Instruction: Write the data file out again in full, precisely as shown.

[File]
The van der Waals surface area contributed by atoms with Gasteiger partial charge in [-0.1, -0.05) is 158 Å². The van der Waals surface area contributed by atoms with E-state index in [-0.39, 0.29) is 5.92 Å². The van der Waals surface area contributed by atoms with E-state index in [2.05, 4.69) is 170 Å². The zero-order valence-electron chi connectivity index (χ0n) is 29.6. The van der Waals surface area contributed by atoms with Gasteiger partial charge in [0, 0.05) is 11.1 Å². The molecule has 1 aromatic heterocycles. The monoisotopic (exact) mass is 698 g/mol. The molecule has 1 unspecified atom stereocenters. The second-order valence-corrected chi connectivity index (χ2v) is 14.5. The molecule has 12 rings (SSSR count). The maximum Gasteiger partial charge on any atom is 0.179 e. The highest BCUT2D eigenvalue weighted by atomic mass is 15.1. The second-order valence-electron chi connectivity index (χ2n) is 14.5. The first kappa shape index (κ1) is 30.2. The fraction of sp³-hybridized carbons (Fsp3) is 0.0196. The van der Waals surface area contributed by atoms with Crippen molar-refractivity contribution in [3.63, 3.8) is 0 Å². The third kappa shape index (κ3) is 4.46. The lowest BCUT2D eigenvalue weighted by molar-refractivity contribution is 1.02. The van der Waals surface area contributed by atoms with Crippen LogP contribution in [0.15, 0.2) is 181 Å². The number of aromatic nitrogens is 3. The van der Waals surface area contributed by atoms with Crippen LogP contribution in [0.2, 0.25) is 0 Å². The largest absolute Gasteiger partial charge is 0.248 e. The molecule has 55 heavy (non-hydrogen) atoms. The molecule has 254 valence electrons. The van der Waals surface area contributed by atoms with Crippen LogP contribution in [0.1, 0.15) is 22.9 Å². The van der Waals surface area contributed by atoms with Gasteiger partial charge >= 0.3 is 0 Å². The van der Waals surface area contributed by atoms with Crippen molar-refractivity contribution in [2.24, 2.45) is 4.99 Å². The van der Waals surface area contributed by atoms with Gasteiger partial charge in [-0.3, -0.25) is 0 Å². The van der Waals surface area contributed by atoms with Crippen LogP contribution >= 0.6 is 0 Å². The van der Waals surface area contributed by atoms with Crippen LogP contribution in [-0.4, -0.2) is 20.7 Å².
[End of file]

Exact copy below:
The van der Waals surface area contributed by atoms with Gasteiger partial charge in [-0.1, -0.05) is 158 Å². The van der Waals surface area contributed by atoms with E-state index in [-0.39, 0.29) is 5.92 Å². The van der Waals surface area contributed by atoms with E-state index in [2.05, 4.69) is 170 Å². The zero-order valence-electron chi connectivity index (χ0n) is 29.6. The van der Waals surface area contributed by atoms with Gasteiger partial charge in [0, 0.05) is 11.1 Å². The molecule has 1 aromatic heterocycles. The monoisotopic (exact) mass is 698 g/mol. The molecule has 1 unspecified atom stereocenters. The second-order valence-corrected chi connectivity index (χ2v) is 14.5. The molecule has 12 rings (SSSR count). The maximum Gasteiger partial charge on any atom is 0.179 e. The highest BCUT2D eigenvalue weighted by atomic mass is 15.1. The second-order valence-electron chi connectivity index (χ2n) is 14.5. The first kappa shape index (κ1) is 30.2. The fraction of sp³-hybridized carbons (Fsp3) is 0.0196. The van der Waals surface area contributed by atoms with Crippen molar-refractivity contribution in [3.63, 3.8) is 0 Å². The third kappa shape index (κ3) is 4.46. The lowest BCUT2D eigenvalue weighted by molar-refractivity contribution is 1.02. The van der Waals surface area contributed by atoms with Crippen LogP contribution in [0.15, 0.2) is 181 Å². The number of aromatic nitrogens is 3. The van der Waals surface area contributed by atoms with Crippen LogP contribution in [0.2, 0.25) is 0 Å². The largest absolute Gasteiger partial charge is 0.248 e. The molecule has 55 heavy (non-hydrogen) atoms. The molecule has 254 valence electrons. The van der Waals surface area contributed by atoms with Crippen LogP contribution in [0.1, 0.15) is 22.9 Å². The van der Waals surface area contributed by atoms with Gasteiger partial charge >= 0.3 is 0 Å². The van der Waals surface area contributed by atoms with Crippen molar-refractivity contribution in [2.24, 2.45) is 4.99 Å². The van der Waals surface area contributed by atoms with Gasteiger partial charge in [-0.3, -0.25) is 0 Å². The van der Waals surface area contributed by atoms with Crippen LogP contribution >= 0.6 is 0 Å². The van der Waals surface area contributed by atoms with Crippen LogP contribution in [-0.4, -0.2) is 20.7 Å².